….that is, my books.
(And of course, my intention was to publish this on Tuesday. Now it’s Wednesday. So it will be a short week. Perhaps it will be “Book Weeks.” Probably.)
Since Adventures in Assisi is now available, I’m going to seize the moment and take the week to offer a bunch of posts on the books I’ve written over the past fifteen years or so. I’m going to begin today by suggesting some resources for those of you with adult education formation to plan…
(And remember, you don’t have to be An Official Staff Member of a Parish in order to get a small group going. You can, you know, call up some people, invite them to invite friends, pick a book…and go to someone’s house or a coffeeshop or bar and..talk about it!)
First, some formal studies:
Loyola Press has a series of Scripture studies, and I wrote two of them:
Parables: Stories of the Kingdom
Matthew 26-28: Jesus’ Life-Giving Death.
Both are designed to be used over 6 weeks. You can tell because the series is called 6 Weeks with the Bible.
If you’d like something just as substantive but a little less structured, you could try The Words We Pray, also published by Loyola.
It’s a series of essays connecting the content, historical background and spiritual resonance of traditional Catholic prayers.
I have a page about the book here.
Here’s an excerpt at the Loyola site. An excerpt of the excerpt:
The words of our traditional prayers are also gifts from the past, connecting us to something very important: the entirety of the Body of Christ, as it was then, as it is now, and as it will be to come.
How many billions of times have Christians recited the Lord’s Prayer? How many lips, both Jewish and Christian, have murmured the ancient words of the Psalms?
There is a sense in which each of us is alone in the universe. At the end, there is no one but us and God. We are beholden to no one but him, and he is the one we face with an accounting of how we have used this gift called life.
But we are not alone. We have billions of brothers and sisters, all of whom breathe the same air and whose souls look to the same heights for meaning and purpose.
We whisper the words of the Hail Mary at our child’s bedside, in concert, in God’s time, with every other mother who has looked to the Virgin for help and prayers when the burdens of parenthood seemed unbearably heavy.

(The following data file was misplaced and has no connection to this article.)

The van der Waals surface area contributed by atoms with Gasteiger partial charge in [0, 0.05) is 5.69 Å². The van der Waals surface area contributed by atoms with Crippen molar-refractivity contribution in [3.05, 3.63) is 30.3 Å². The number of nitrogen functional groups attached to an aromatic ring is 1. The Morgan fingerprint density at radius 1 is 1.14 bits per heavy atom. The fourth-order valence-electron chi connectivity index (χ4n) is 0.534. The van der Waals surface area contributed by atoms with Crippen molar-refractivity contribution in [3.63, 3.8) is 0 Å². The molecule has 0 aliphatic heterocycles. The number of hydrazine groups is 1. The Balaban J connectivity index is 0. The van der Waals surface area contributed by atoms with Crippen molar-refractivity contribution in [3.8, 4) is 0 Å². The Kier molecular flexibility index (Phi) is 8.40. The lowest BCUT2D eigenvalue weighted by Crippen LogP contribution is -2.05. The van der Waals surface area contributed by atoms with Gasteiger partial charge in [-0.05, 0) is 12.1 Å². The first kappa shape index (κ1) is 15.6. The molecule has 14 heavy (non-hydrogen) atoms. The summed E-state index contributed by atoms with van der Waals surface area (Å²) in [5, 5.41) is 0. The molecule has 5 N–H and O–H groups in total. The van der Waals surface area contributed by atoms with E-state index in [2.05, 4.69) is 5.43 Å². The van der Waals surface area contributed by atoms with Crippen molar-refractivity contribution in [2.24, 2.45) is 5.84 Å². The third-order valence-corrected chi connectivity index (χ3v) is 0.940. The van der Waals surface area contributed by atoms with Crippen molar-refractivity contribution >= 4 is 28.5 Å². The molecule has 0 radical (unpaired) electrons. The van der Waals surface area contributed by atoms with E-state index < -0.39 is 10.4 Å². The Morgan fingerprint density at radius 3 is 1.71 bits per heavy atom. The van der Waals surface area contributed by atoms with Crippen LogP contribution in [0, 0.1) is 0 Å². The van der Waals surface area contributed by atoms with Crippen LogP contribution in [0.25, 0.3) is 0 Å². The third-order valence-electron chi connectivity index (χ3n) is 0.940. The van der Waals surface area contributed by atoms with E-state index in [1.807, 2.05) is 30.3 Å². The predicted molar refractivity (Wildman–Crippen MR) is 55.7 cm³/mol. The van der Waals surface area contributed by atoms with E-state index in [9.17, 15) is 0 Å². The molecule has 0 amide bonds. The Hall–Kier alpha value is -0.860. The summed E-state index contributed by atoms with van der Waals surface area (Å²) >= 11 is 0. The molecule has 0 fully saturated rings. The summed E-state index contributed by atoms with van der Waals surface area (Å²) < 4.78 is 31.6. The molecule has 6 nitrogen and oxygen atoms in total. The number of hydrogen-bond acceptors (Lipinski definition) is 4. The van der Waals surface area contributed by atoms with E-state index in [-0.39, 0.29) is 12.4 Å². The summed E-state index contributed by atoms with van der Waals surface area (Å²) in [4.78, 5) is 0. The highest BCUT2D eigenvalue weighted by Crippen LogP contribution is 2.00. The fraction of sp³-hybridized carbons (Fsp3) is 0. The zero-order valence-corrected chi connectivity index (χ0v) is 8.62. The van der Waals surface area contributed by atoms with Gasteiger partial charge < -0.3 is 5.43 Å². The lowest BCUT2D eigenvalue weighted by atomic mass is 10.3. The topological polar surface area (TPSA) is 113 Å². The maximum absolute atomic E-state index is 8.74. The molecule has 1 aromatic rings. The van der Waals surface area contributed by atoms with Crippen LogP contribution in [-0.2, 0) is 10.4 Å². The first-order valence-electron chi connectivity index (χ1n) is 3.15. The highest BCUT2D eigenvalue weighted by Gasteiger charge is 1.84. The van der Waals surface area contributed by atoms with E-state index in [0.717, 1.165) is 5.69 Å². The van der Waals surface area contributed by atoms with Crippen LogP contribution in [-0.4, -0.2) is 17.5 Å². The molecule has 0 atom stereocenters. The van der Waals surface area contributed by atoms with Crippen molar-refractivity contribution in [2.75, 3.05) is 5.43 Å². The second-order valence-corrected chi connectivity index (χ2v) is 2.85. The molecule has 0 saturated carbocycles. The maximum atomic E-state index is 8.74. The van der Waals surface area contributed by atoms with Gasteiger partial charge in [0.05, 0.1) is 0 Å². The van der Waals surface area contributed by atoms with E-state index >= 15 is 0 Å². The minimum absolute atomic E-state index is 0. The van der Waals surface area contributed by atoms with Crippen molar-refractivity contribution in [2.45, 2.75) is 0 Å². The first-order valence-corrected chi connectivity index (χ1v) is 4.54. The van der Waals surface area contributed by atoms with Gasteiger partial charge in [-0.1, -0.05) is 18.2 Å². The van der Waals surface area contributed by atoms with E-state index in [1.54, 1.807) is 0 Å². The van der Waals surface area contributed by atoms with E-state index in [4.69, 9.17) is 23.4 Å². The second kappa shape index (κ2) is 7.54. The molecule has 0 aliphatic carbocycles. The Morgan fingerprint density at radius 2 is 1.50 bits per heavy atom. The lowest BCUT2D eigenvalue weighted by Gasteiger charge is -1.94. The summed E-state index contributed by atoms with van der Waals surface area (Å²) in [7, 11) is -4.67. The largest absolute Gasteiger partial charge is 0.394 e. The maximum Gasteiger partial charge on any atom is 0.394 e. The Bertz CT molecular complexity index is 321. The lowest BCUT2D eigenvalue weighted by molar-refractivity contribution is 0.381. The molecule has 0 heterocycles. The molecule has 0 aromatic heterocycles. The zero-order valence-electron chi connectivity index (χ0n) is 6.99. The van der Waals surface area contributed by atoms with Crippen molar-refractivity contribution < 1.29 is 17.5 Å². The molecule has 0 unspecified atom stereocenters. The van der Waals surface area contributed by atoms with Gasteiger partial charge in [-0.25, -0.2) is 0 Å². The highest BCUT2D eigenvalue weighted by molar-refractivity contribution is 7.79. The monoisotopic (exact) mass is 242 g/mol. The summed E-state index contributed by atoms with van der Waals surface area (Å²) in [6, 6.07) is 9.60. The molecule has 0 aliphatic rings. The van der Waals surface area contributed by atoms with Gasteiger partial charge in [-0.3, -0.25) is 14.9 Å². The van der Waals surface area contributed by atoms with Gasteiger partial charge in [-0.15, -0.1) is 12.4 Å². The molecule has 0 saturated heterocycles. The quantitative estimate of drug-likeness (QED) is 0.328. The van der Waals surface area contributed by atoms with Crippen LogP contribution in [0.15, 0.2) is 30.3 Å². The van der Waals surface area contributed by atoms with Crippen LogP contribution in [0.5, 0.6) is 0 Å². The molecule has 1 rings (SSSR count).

Every child stumbling through the words of the Lord’s Prayer, offering up simple prayers for simple needs out of the simplest, deepest love—every one of those children has countless companions lisping through the same pleas, and we are among those companions.
Together we beg God for mercy, we rage at God in confusion, we praise God in full throat. And when we do so using the Psalms, we are one with the Jews and Christians who have begged, raged, and praised for three thousand years.
We’re not alone. And when we pray these ancient prayers, in the company of the living and the dead, we know this.
I know of several small groups through the years that have used The Words We Pray as a source book. It might be nice for RCIA as well.
Do you want something FREE?
If your group members have access to computers or tablets – which most of us do – you could use Come Meet Jesus or Mary and the Christian Life, both out of print now, but both available at no cost to you or anyone else.
More about Come Meet Jesus, including the download.
More about Mary and the Christian Life, including the download.
Of course I can’t claim the real content for this, but I did write the study guide for Fr. Robert Barron’s series on Conversion. Both it and the 6 Weeks with the Bible study on Matthew would be good for Lent, for those of you planning ahead. (It will be here sooner than you know!)
Finally, you might also find Michael’s How to Get the Most Out of the Eucharist and The How to Book of the Mass good – the former for study/discussion groups, and the latter for RCIA.
Oh, one more thing. Fiction-reading groups are very popular and a great way to bring up interesting issues of faith in a non-threatening and not-overly personal kind of way (although the good group facilitator will have developed the skill of tactfully handling the oversharers anyway, right?). There are loads of good books out there for that purpose, but you might take a look at the titles in the Loyola Classics series. I was the General Editor of this series for a long time – that means I cleared rights to books, acquired authors to write the forwards and then wrote the author bios and discussion questions for each book.
The titles are here.
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